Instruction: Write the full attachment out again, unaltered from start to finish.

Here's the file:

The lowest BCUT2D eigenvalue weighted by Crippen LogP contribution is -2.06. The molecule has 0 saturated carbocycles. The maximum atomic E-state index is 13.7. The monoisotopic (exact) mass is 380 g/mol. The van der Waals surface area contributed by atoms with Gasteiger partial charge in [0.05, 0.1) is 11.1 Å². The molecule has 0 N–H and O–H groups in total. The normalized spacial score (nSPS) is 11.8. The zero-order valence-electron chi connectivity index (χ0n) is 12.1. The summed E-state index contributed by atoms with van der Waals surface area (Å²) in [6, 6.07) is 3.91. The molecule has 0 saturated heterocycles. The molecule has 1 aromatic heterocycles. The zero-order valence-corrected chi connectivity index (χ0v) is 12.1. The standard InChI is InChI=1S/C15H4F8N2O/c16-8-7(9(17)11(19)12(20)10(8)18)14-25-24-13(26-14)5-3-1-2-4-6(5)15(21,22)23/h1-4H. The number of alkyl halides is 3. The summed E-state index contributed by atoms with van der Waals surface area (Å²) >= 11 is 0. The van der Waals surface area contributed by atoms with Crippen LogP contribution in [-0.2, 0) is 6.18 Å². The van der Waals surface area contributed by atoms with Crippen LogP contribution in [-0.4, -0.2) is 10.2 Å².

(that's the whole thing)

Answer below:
The lowest BCUT2D eigenvalue weighted by Crippen LogP contribution is -2.06. The molecule has 0 saturated carbocycles. The maximum atomic E-state index is 13.7. The monoisotopic (exact) mass is 380 g/mol. The van der Waals surface area contributed by atoms with Gasteiger partial charge in [0.05, 0.1) is 11.1 Å². The molecule has 0 N–H and O–H groups in total. The normalized spacial score (nSPS) is 11.8. The zero-order valence-electron chi connectivity index (χ0n) is 12.1. The summed E-state index contributed by atoms with van der Waals surface area (Å²) in [6, 6.07) is 3.91. The molecule has 0 saturated heterocycles. The molecule has 1 aromatic heterocycles. The zero-order valence-corrected chi connectivity index (χ0v) is 12.1. The standard InChI is InChI=1S/C15H4F8N2O/c16-8-7(9(17)11(19)12(20)10(8)18)14-25-24-13(26-14)5-3-1-2-4-6(5)15(21,22)23/h1-4H. The number of alkyl halides is 3. The summed E-state index contributed by atoms with van der Waals surface area (Å²) >= 11 is 0. The van der Waals surface area contributed by atoms with Crippen LogP contribution in [-0.2, 0) is 6.18 Å². The van der Waals surface area contributed by atoms with Crippen LogP contribution in [-0.4, -0.2) is 10.2 Å².